power_output[i] = power_curve$power[j] } } } #You get no power output if your wind speed is either below the cut-in or above the cut-out speed else if(adjusted_wind_speeds[i] < cutin_speed | adjusted_wind_speeds[i] >= cutout_speed) { power_output[i] = 0 } } #In keeping with good practice--a function should return only one variable return(power_output) }  How do I know that this worked? If you take the same default values from the power curve, plug them into our function, and then plot the result, you should get the same plot as in Figure 1. A quick way to do that is shown below. Another thing worth looking into is the power coefficient of the wind. This is defined as the ratio of “energy in the wind/electric energy generated by turbine” and in the next code block, I plot this value. You should find that the maximum value is just below the Betz Limit and coincides with a wind speed which is right at the plateau of the “rated power” of the wind turbine. An important side note–you can generally find the diameter of a wind turbine by looking up the manufacturer’s website, like I did. You might want to look out for the fact that wind turbines from the same manufacturer sometimes have confusingly similar names and also slightly different specifications (for whatever reason, this seems to happen when a single manufacturer markets products to both the North American and European markets). In this case, it shouldn’t be an issue. #The power coefficient of the wind is the ratio of # wind power electricity to the power in the wind area_of_turbine = pi*(0.5*127)^2 wind_sppeds = pow_curve_df$speed
density_of_air = 1.225

#Keep in mind that the expression for kinetic energy was in J, not kWh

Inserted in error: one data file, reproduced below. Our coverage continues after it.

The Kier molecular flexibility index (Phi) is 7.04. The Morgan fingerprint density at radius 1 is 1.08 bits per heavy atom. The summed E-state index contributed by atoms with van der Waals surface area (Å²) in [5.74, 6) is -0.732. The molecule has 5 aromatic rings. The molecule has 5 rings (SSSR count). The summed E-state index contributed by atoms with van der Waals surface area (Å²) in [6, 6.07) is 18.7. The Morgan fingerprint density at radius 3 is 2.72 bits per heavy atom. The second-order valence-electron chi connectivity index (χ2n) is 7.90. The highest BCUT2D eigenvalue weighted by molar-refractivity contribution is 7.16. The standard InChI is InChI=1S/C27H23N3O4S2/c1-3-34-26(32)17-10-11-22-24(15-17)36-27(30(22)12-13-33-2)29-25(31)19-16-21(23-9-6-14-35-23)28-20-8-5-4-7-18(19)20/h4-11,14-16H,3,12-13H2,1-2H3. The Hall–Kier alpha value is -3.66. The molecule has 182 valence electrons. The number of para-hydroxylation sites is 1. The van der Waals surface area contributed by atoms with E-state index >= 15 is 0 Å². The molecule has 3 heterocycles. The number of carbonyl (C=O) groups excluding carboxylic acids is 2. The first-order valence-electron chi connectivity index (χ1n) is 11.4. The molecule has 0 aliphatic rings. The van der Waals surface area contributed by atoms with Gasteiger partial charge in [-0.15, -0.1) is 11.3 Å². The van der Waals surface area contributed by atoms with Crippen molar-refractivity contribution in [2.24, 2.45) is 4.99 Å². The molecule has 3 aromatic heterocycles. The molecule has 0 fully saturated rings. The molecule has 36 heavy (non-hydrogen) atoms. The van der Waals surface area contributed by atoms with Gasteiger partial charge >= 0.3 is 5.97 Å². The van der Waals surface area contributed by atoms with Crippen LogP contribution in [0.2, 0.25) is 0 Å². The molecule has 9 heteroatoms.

#So we first multiply by 1/1000
#Notice though that we are assuming both that the energy is constant
#throughout the hour and therefore that the wind turbine keeps going
kinetic_energy_in_wind = 0.001*0.5*area_of_turbine*density_of_air*wind_sppeds^3
power_coefficient = pow_curve_df$power/kinetic_energy_in_wind  Something to notice is that the maximum power coefficient (~50%) comes in at around 10 m/s (wind speed at hub height), which is when the turbine is only generating 3.75 MW of power, or about 50% of its capacity. The thing to note here is where the sweet spot of 100% capacity kicks in, which for our case is between 16 m/s and 25 m/s. I will explain a little more about this in the final section of this blog post. Finally, let’s use some real-world data and our function to give us a sort of back-of-the-envelope calculation of what electricity generated from a single E-126 turbine would look like. I wanted to make the next bit comparable to the default values in the bReeze user guide, so I borrowed some coordinates from roughly the area where the developers of that package live. These are used below to download a year’s worth of data. Note: my operating assumption below is that the wind data which comes bundled with bReeze is from Neubuerg in Germany, and hence the choice of coordinates. You might also want to look up more on nasapower , my favourite of all time R package. #The first thing we do is to download the hourly wind data from NASA POWER #We want to get the wind speeds at both 10m and 50m hourly_wind_data = nasapower::get_power(community = "re", pars = c("WS10M", "WS50M"), temporal_api = "HOURLY", lonlat = c(11.1421496, 48.7716291), dates = c("2008-12-31", "2010-01-01")) #As usual, we want to make sure we have a dataframe, which is the easiest way to work with this kind of thing in R #The original data download is a tibble, with some metadata which we can discard here hourly_wind_data = data.frame(hourly_wind_data) #Put it through the works for the Enercon E-126 #I'm going to use the windspeeds from the 50m hub height, for fun #Please note that as a decent member of the human race, I only use metric/SI units if at all possible hourly_wind_energy = calculate_wind_outputs(windspeeds = hourly_wind_data$WS50M, measured_height = 50, hub_height = 135, cutin_speed = 3, cutout_speed = 25, power_curve = pow_curve_df, terrain = "onshore")